Here’s an interesting story, if only to me. I submitted the piece below as a guest commentary (i.e., op-ed piece) to the morning daily in this benighted town.
The editors found it absurd, as expected. Actually, the editor who responded wrote, “there are many facts and statements in your article that appear to be wildly exaggerated” (exaggerated facts?), and asked for evidence to support a few of the statements. So I provided him a handful of links from the mainstream media, at which point he ran away. No great surprise there, I suppose. If you’re addicted to economic growth, as required by newspapers, the truth is damned inconvenient.
This is where it gets interesting. I sent the piece to the editor of the city’s progressive weekly. His response: “I’ll pass on this. There are lots of economic commentaries out there, many making these very same points.”
So, the commentary is too wacky for the mainstream media. And it’s old news for the progressive media. What’s a starving writer to do?
Even though we’ve seen the end of $4 gasoline, at least temporarily, the economy is not quite out of the woods. Demand destruction and a severely constricting economy have driven down the price of oil and its distillates. But the resulting economic bounce has resembled a dead cat tossed off the shiny new roof at Marriott Starr Pass.
Cheap oil allowed the creation of suburbia. Cheap oil allowed us to use our houses as automatic teller machines. Cheap oil allowed banks to borrow money inexpensively and lend it slightly more expensively (but it was still cheap). Cheap oil allowed economic growth.
Those days are behind us.
During earlier recessions, demand for oil dropped severely enough to drop the price down to $10 or $20 per barrel, adjusted for inflation. Since we passed the world oil peak, the price of oil has never dropped below $49 per barrel. And although we might yet see $49 oil again, and even $2 gasoline, the price will be great: Most of us will be out of work and too poor to afford cheap fuel, even if we can convince truckers to keep delivering gasoline and diesel to the corner convenience store.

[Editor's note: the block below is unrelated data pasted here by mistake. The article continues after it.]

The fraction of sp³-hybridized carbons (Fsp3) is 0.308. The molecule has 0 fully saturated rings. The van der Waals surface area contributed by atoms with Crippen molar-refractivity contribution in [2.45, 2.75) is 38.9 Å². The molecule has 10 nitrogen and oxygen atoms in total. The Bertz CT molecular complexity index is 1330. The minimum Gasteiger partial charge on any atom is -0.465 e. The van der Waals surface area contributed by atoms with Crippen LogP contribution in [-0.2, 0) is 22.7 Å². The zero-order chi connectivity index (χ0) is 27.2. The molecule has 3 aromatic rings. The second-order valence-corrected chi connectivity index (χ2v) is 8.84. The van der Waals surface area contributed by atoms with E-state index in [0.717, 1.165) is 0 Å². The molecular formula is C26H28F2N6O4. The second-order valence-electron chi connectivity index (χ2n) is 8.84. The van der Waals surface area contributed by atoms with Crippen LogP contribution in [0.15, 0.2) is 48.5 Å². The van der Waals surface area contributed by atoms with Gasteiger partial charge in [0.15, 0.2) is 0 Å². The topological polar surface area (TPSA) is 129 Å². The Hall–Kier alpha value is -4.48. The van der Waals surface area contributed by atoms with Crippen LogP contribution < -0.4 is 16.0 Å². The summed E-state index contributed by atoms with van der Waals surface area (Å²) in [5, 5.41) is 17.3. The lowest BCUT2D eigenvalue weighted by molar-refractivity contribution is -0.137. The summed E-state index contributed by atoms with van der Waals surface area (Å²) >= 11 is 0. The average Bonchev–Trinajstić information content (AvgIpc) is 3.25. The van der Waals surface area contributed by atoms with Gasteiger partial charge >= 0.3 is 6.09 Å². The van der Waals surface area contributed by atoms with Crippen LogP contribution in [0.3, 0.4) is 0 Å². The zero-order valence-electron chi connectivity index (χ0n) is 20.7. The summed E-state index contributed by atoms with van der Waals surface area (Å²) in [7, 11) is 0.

The ongoing collapse of the U.S. economy will be complete within a few years, and there’s nothing you, me, or the federal government can do about it. The FDIC has sufficient reserves to bail out fully one percent of the bank deposits in this country, but every bank in the country is teetering on the verge of failure. If the events of September 11, 2008 or September 29, 2008 are repeated, every bank in the country will fail and this country’s economic collapse will be complete within a few weeks.
It seems neither the Fed nor the Treasury Department cannot stop sunshine with an umbrella, much less interrupt the relentless tsunami of dire economic news.
During the Great Depression, the Dow Jones Industrial Average shed 90 percent over a period of nearly three years. This time, the Dow is about halfway to that 90 percent in the last year. Daily market swings in the triple digits have become customary, and you can expect to see the Dow at 4,000 long before it touches last month’s average of 11,000.
As one of the world’s wealthiest nations, Iceland is a mirror of, and predictor for, the United States. And, much as Europe has caught a cold because Iceland sneezed, the world economy will fall when the U.S. economy collapses. Iceland is peering into the economic abyss, and one small push will send that country into an economic death spiral. The U.S. and the world will fall off the economic cliff shortly thereafter.
At this point, the Greatest Depression is locked in. The economic picture is bound to get a lot uglier before it improves, yet we continue to beg politicians to tell us lies, and they continue to indulge us. But in the very near future, we’re going to have to face the truth as we fend for ourselves in a world turn upside-down. We’ll need to live in the world, instead of apart from it. Even here in the sunny Southwest, it’ll be a dark future for those of us addicted to electricity and running water. But the future certainly, and suddenly, looks bright for the myriad cultures and species we’ve driven to the point of extinction.